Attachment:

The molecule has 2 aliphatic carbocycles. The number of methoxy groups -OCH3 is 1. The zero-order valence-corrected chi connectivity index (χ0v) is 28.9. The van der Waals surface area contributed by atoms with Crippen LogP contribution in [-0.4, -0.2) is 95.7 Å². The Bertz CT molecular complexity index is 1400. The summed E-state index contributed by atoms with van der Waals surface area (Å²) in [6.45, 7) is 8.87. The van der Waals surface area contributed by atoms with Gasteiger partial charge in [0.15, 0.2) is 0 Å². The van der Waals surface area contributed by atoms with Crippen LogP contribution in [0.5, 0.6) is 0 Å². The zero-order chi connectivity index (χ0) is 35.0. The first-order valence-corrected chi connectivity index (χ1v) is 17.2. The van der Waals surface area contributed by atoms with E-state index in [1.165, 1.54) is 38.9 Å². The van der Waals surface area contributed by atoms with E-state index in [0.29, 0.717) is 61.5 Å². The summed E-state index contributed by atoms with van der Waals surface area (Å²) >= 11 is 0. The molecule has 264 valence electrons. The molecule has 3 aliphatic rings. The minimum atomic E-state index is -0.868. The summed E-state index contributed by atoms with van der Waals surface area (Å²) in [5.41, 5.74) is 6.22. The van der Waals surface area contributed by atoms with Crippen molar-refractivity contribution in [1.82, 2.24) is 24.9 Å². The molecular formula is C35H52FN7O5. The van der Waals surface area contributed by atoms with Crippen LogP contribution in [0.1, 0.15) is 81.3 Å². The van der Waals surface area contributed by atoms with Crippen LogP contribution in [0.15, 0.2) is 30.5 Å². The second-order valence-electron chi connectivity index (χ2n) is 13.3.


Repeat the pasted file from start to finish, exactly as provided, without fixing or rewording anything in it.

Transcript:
The molecule has 2 aliphatic carbocycles. The number of methoxy groups -OCH3 is 1. The zero-order valence-corrected chi connectivity index (χ0v) is 28.9. The van der Waals surface area contributed by atoms with Crippen LogP contribution in [-0.4, -0.2) is 95.7 Å². The Bertz CT molecular complexity index is 1400. The summed E-state index contributed by atoms with van der Waals surface area (Å²) in [6.45, 7) is 8.87. The van der Waals surface area contributed by atoms with Gasteiger partial charge in [0.15, 0.2) is 0 Å². The van der Waals surface area contributed by atoms with Crippen LogP contribution in [0.5, 0.6) is 0 Å². The zero-order chi connectivity index (χ0) is 35.0. The first-order valence-corrected chi connectivity index (χ1v) is 17.2. The van der Waals surface area contributed by atoms with E-state index in [1.165, 1.54) is 38.9 Å². The van der Waals surface area contributed by atoms with E-state index in [0.29, 0.717) is 61.5 Å². The summed E-state index contributed by atoms with van der Waals surface area (Å²) >= 11 is 0. The molecule has 264 valence electrons. The molecule has 3 aliphatic rings. The minimum atomic E-state index is -0.868. The summed E-state index contributed by atoms with van der Waals surface area (Å²) in [5.41, 5.74) is 6.22. The van der Waals surface area contributed by atoms with Crippen molar-refractivity contribution in [1.82, 2.24) is 24.9 Å². The molecular formula is C35H52FN7O5. The van der Waals surface area contributed by atoms with Crippen LogP contribution in [0.1, 0.15) is 81.3 Å². The van der Waals surface area contributed by atoms with Crippen LogP contribution in [0.15, 0.2) is 30.5 Å². The second-order valence-electron chi connectivity index (χ2n) is 13.3.